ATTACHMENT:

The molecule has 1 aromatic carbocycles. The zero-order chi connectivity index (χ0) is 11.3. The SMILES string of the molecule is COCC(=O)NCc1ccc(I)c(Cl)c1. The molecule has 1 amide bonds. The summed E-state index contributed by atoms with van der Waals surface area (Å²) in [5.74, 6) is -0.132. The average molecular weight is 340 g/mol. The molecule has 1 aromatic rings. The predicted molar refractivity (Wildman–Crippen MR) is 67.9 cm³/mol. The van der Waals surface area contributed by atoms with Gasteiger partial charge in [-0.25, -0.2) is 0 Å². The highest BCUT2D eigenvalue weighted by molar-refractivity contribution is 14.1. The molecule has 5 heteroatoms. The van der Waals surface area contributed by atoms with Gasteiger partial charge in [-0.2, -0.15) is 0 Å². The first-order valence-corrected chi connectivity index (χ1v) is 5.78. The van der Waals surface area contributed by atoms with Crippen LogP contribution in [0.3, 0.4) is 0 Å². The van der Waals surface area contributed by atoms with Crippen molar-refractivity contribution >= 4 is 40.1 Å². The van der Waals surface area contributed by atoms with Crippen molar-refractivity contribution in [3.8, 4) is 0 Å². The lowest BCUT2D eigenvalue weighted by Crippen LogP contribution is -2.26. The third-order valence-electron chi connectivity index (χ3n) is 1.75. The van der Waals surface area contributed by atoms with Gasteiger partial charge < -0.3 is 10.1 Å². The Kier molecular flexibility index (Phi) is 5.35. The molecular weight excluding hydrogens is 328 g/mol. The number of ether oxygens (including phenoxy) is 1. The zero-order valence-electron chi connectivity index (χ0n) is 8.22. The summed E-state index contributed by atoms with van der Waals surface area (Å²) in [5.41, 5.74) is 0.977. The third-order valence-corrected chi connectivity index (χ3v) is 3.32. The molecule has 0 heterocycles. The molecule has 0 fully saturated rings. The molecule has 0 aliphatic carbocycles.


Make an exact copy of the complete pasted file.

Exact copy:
The molecule has 1 aromatic carbocycles. The zero-order chi connectivity index (χ0) is 11.3. The SMILES string of the molecule is COCC(=O)NCc1ccc(I)c(Cl)c1. The molecule has 1 amide bonds. The summed E-state index contributed by atoms with van der Waals surface area (Å²) in [5.74, 6) is -0.132. The average molecular weight is 340 g/mol. The molecule has 1 aromatic rings. The predicted molar refractivity (Wildman–Crippen MR) is 67.9 cm³/mol. The van der Waals surface area contributed by atoms with Gasteiger partial charge in [-0.25, -0.2) is 0 Å². The highest BCUT2D eigenvalue weighted by molar-refractivity contribution is 14.1. The molecule has 5 heteroatoms. The van der Waals surface area contributed by atoms with Gasteiger partial charge in [-0.2, -0.15) is 0 Å². The first-order valence-corrected chi connectivity index (χ1v) is 5.78. The van der Waals surface area contributed by atoms with Crippen LogP contribution in [0.3, 0.4) is 0 Å². The van der Waals surface area contributed by atoms with Crippen molar-refractivity contribution >= 4 is 40.1 Å². The van der Waals surface area contributed by atoms with Crippen molar-refractivity contribution in [3.8, 4) is 0 Å². The lowest BCUT2D eigenvalue weighted by Crippen LogP contribution is -2.26. The third-order valence-electron chi connectivity index (χ3n) is 1.75. The van der Waals surface area contributed by atoms with Gasteiger partial charge < -0.3 is 10.1 Å². The Kier molecular flexibility index (Phi) is 5.35. The molecular weight excluding hydrogens is 328 g/mol. The number of ether oxygens (including phenoxy) is 1. The zero-order valence-electron chi connectivity index (χ0n) is 8.22. The summed E-state index contributed by atoms with van der Waals surface area (Å²) in [5.41, 5.74) is 0.977. The third-order valence-corrected chi connectivity index (χ3v) is 3.32. The molecule has 0 heterocycles. The molecule has 0 fully saturated rings. The molecule has 0 aliphatic carbocycles.